Packing the Perfect Hospital Bag
Whether you’re getting ready to have a baby or preparing for major surgery, packing the right hospital bag can help you feel more comfortable during your stay away from home. Remember, you don’t need to pack much. In fact, the less you bring, the better. Here are some tips about what to pack (and not pack) for your hospital stay.
Comfort is key, so when you’re packing, remember pajamas, a robe, front-button shirts, sweatpants or leggings, non-slip socks or slippers, a pair of shower shoes or flip flops, and a hoodie or cardigan. You’ll need clothes to wear home with a pair of comfortable shoes. Short-sleeved shirts are easier to accommodate any potential IVs. And if you’ll be receiving any type of physical or occupational therapy, comfortable, easy-to-move-in clothing will be helpful. New moms, remember to pack soft cotton shirts that open in the front for nursing ease.
Insurance Card and Important Information
Even if you’ve pre-registered or had pre-admission testing, you’ll still need to bring your insurance card, Medicare card, photo ID and pre-certification to the hospital with you. Also, you’ll need a list of your allergies, health conditions, immunizations, special dietary requirements and any prescription or over-the-counter medications you’re taking. And you’ll want to bring the names and phone numbers of your physicians, especially your primary care physician. New moms, don’t forget contact information for your pediatrician, who needs to evaluate your baby before you leave.
If you have a preference of brands or if you have specific pharmacy items you like to use, definitely pack your own shampoo, conditioner, toothpaste, feminine products and lotions. Travel-sized items are more practical. New moms should consider using the same natural products as their babies for safest skin-to-skin contact.
CPAP Masks and Other Items
If you use a CPAP mask or any other device to help you sleep at night, pack it. The hospital may not be able to provide one for you, and sleep disturbances can interfere with your recovery. While packing light is key, your favorite music playlist, earbuds or headphones, a good book or magazine, and pen and paper might come in handy.
This one’s specific to new moms. The smartest thing to do is pack long before you feel your first contraction. This packing needs some thought and preparation.
In addition to the items mentioned above, it’s helpful to pack your birthing plan, birthing ball, nursing feminine products, nursing bra and supplies, nursing pillow and of course, a camera for baby’s first photos. Both you and baby will need clothes to wear home. The hospital may or may not have a pump for your use, so ask before you arrive. And if you’re picky about your pillow, bring one from home.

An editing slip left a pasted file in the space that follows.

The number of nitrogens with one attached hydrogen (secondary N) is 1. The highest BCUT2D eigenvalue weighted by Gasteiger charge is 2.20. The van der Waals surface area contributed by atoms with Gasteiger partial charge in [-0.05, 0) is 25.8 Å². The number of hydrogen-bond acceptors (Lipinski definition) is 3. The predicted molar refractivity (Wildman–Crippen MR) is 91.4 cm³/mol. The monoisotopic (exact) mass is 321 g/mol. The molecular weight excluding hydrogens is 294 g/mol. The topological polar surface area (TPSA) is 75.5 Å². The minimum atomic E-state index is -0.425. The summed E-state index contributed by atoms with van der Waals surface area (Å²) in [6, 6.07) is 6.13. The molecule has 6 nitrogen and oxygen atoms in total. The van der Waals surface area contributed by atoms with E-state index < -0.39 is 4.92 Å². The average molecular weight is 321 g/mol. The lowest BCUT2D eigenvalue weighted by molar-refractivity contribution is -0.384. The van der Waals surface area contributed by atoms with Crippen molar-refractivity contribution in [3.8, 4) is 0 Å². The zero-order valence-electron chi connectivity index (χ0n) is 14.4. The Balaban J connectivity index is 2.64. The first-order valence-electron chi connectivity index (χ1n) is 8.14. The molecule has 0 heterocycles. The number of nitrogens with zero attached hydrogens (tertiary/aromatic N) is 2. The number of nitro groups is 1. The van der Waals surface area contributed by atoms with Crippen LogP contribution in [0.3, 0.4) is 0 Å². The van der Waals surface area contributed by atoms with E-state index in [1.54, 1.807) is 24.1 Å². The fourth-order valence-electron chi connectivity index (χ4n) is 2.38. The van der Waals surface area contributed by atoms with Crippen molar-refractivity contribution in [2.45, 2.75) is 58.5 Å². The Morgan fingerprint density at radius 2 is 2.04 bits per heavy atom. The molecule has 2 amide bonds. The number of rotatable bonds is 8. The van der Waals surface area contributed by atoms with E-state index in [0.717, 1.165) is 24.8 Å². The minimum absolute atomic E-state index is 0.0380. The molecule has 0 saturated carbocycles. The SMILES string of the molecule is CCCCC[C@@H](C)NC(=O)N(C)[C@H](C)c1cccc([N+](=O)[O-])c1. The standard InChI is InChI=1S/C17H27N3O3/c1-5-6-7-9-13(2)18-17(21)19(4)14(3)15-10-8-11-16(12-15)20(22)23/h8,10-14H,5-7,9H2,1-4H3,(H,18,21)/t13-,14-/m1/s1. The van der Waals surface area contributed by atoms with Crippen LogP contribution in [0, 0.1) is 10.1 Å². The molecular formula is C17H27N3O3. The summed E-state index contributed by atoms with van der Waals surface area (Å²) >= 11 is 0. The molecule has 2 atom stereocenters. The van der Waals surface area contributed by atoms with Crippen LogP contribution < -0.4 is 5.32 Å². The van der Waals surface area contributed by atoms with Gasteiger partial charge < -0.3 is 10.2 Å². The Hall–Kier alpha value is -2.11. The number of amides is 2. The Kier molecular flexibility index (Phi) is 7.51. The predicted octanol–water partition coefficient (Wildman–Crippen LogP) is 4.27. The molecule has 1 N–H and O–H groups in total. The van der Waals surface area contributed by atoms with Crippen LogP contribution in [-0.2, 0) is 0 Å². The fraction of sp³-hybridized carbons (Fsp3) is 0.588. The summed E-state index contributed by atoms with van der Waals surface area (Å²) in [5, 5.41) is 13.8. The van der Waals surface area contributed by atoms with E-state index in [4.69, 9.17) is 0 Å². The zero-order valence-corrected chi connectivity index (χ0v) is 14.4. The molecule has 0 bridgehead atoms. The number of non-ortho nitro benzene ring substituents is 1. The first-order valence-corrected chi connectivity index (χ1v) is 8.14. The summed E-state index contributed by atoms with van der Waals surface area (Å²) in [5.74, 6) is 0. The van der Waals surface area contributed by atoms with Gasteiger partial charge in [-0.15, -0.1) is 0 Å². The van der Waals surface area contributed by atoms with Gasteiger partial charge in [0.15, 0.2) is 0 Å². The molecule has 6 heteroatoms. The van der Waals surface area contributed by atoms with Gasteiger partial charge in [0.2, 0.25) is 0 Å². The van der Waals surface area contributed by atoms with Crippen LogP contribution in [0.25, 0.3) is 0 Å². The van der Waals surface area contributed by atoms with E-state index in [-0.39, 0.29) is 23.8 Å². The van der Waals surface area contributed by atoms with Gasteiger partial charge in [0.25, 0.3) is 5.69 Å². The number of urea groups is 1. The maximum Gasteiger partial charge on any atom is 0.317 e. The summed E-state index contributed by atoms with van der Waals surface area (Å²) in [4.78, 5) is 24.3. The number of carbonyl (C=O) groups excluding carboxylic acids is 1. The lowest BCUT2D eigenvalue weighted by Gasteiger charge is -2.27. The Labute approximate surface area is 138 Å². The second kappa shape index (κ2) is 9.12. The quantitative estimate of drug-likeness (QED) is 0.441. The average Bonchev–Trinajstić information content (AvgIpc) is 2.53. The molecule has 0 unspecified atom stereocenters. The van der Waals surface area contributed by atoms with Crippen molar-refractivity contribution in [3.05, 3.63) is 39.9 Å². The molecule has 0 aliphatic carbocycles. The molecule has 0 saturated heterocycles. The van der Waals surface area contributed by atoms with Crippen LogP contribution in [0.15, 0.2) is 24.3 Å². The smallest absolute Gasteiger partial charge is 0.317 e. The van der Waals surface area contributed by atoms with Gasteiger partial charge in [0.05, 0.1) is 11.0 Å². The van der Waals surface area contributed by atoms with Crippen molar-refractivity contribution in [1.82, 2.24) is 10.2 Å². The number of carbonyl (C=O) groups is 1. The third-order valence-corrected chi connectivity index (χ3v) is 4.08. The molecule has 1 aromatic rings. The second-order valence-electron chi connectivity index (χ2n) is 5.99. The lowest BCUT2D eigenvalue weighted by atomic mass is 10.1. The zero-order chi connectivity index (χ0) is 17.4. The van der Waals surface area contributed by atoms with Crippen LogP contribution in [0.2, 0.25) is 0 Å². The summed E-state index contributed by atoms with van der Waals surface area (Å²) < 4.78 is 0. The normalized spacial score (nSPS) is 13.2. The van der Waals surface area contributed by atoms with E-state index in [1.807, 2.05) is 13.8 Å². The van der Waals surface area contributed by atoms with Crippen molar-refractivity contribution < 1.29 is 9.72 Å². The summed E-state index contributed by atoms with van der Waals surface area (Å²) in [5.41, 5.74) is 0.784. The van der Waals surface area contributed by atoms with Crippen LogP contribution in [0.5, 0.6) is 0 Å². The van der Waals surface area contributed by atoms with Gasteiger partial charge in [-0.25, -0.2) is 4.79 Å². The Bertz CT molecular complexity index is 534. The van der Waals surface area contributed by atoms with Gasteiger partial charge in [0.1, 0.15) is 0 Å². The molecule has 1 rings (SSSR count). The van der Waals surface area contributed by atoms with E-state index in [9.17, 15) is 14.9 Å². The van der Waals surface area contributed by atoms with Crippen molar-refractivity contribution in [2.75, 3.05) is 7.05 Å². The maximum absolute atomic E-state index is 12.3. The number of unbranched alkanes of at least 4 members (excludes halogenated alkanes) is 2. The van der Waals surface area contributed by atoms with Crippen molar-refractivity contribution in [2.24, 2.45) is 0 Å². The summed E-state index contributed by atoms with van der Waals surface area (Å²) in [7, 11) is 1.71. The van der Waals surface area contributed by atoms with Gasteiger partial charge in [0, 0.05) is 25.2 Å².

Essential oils, a back massager, soothing music and other comfort items are nice to have, but not required. Your partner might want to pack some healthy snacks such as trail mix or granola and sports drinks with electrolytes.
While this is your first time packing for your baby, try not to go overboard. Bring what you’ll need for baby’s first sponge bath, including natural baby products if you have a preference. The hospital will provide diapers, but it’s always helpful to have a few extra on hand. (Hint: Instead of packing a huge case of wipes, consider putting just a small quantity inside a freezer bag to save space.)
Pack an outfit for going home, based on the weather and baby’s size. A back-up outfit is always helpful, just in case. Save the toys, stuffed animals, rattles, slings and baby books for later. You’ll have plenty of excursions to show off your new baby gear.
Before you leave the hospital, you will be required by law to have a rear-facing infant car seat installed in the back seat of your car. Learn how to install an infant car seat, or call your local police or fire station for help. Also, Northwestern Medicine offers free certified car seat safety checks in the western suburbs.
Stuff to Leave at Home
Hospitals can’t be responsible for personal belongings, so leave your make-up, perfumes and jewelry at home. High-end portable music players are better left at home, too. Essential oils are probably fine for a good foot rub, but strongly scented products may offend your care providers and can interfere with your recovery and medications. Loads of cash won’t be necessary – bring only a small amount for a newspaper, magazine or cup of coffee. Check the hospital’s policy about the use of cell phones and any type of electronic items. Remember, you’re there to recover, so that’s where your attention needs to be. And if you’ve just given birth, you’ll be busy feeding, caring and bonding with your baby.
Packing for the hospital is a lot like any other road trip. Packing the right things can make your time away from home a little more comfortable; packing too much can just be a burden. And more importantly, the less you have to unpack when you return, the happier you will be.
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